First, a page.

Once plaintiff establishes her prima facie case, McDonnell Douglas shifts the burden of production to the defendant. "Under the McDonnell Douglas scheme, '[e]stablishment of the prima facie case in effect creates a presumption that the employer unlawfully discriminated against the employee.'" Hicks, 509 U.S. at 506, 113 S.Ct. 2742, quoting Texas Dept. of Community Affairs v. Burdine, 450 U.S. 248, 254, 101 S.Ct. 1089, 67 L.Ed.2d 207 (1981). To meet this burden, defendant must allege "reasons for its actions which, if believed by the trier of fact, would support a finding that unlawful discrimination was not the cause of the employment action." Hicks, 509 U.S. at 507, 113 S.Ct. 2742, citing Burdine, 450 U.S. at 254-255, 255 n. 8, 101 S.Ct. 1089. While the burden of production shifts to the defendant, the ultimate burden of persuasion remains at all times with the plaintiff. See Hicks, 509 U.S. at 507, 113 S.Ct. 2742, citing Burdine, 450 U.S. at 253, 101 S.Ct. 1089.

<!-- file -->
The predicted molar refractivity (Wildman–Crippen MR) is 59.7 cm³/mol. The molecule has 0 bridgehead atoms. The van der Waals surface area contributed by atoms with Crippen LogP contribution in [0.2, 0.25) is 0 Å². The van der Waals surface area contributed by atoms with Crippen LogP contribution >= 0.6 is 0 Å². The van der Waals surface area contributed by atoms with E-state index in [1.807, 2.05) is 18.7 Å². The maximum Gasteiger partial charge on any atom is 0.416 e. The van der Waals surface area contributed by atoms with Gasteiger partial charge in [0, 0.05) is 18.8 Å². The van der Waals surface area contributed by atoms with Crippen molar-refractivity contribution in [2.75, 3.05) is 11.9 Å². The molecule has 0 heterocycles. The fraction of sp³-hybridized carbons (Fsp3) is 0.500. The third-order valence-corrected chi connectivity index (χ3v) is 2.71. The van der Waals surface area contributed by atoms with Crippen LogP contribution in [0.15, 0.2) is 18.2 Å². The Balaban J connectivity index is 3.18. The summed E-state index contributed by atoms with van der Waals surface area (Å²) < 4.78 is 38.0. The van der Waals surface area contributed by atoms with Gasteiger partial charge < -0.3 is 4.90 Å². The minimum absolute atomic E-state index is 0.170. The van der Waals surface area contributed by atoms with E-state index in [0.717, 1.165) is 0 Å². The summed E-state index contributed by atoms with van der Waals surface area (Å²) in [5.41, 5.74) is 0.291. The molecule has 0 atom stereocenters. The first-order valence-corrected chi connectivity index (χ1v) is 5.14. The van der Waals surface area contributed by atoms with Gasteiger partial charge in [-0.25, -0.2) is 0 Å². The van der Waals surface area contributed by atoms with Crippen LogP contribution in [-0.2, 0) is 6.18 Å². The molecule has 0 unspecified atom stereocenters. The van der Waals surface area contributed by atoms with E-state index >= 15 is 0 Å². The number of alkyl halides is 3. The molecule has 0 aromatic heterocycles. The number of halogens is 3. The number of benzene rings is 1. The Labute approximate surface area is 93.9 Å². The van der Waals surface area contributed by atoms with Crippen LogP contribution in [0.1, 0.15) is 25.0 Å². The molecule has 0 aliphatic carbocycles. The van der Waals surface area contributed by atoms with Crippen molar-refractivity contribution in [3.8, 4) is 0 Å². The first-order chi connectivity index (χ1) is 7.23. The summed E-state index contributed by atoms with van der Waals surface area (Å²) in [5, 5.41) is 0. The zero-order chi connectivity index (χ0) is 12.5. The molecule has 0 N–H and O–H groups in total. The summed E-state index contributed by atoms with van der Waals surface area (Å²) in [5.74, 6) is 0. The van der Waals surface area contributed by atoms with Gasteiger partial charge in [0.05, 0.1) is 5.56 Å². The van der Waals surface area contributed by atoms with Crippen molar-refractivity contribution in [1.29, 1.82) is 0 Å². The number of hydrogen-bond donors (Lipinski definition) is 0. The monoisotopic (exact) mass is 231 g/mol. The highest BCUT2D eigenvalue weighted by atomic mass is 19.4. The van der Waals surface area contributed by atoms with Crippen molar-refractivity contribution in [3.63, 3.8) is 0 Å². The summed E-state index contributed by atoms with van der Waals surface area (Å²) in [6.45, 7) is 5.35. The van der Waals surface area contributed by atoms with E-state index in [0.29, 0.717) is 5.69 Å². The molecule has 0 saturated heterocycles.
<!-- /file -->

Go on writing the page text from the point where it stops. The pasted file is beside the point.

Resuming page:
Defendant has met its burden of production. The defense argues that plaintiff was fired because her PAR ratings were below those of her retained co-workers, and her ratings were lower because her performance was itself below their level. Defendant does not call plaintiff a poor performer, saying only she was not rated as well as the employees it retained. Indeed, plaintiff does not contend that Kodak's PA system, or its PAR layoff process, were themselves discriminatory. Defense has alleged a legitimate, nondiscriminatory reason for plaintiff's layoff, satisfying its McDonnell Douglas burden.